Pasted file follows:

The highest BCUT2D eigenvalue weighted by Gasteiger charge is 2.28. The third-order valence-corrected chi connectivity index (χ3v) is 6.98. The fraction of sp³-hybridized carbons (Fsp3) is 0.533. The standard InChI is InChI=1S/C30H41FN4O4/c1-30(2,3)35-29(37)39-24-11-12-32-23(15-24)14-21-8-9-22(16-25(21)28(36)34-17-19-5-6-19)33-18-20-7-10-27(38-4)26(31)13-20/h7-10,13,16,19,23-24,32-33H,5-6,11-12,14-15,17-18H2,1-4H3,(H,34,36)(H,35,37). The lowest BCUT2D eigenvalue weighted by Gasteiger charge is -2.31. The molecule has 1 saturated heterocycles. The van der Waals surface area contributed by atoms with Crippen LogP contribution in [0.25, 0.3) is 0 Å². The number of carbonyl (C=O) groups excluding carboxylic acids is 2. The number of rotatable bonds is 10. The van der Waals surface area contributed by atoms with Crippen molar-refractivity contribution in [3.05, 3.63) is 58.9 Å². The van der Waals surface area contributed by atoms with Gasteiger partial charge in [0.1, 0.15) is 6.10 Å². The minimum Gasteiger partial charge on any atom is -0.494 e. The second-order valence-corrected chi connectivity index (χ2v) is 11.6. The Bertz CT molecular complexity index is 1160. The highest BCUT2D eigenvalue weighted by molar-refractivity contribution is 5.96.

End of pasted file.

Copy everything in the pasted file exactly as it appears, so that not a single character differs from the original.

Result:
The highest BCUT2D eigenvalue weighted by Gasteiger charge is 2.28. The third-order valence-corrected chi connectivity index (χ3v) is 6.98. The fraction of sp³-hybridized carbons (Fsp3) is 0.533. The standard InChI is InChI=1S/C30H41FN4O4/c1-30(2,3)35-29(37)39-24-11-12-32-23(15-24)14-21-8-9-22(16-25(21)28(36)34-17-19-5-6-19)33-18-20-7-10-27(38-4)26(31)13-20/h7-10,13,16,19,23-24,32-33H,5-6,11-12,14-15,17-18H2,1-4H3,(H,34,36)(H,35,37). The lowest BCUT2D eigenvalue weighted by Gasteiger charge is -2.31. The molecule has 1 saturated heterocycles. The van der Waals surface area contributed by atoms with Crippen LogP contribution in [0.25, 0.3) is 0 Å². The number of carbonyl (C=O) groups excluding carboxylic acids is 2. The number of rotatable bonds is 10. The van der Waals surface area contributed by atoms with Crippen molar-refractivity contribution in [3.05, 3.63) is 58.9 Å². The van der Waals surface area contributed by atoms with Gasteiger partial charge in [0.1, 0.15) is 6.10 Å². The minimum Gasteiger partial charge on any atom is -0.494 e. The second-order valence-corrected chi connectivity index (χ2v) is 11.6. The Bertz CT molecular complexity index is 1160. The highest BCUT2D eigenvalue weighted by molar-refractivity contribution is 5.96.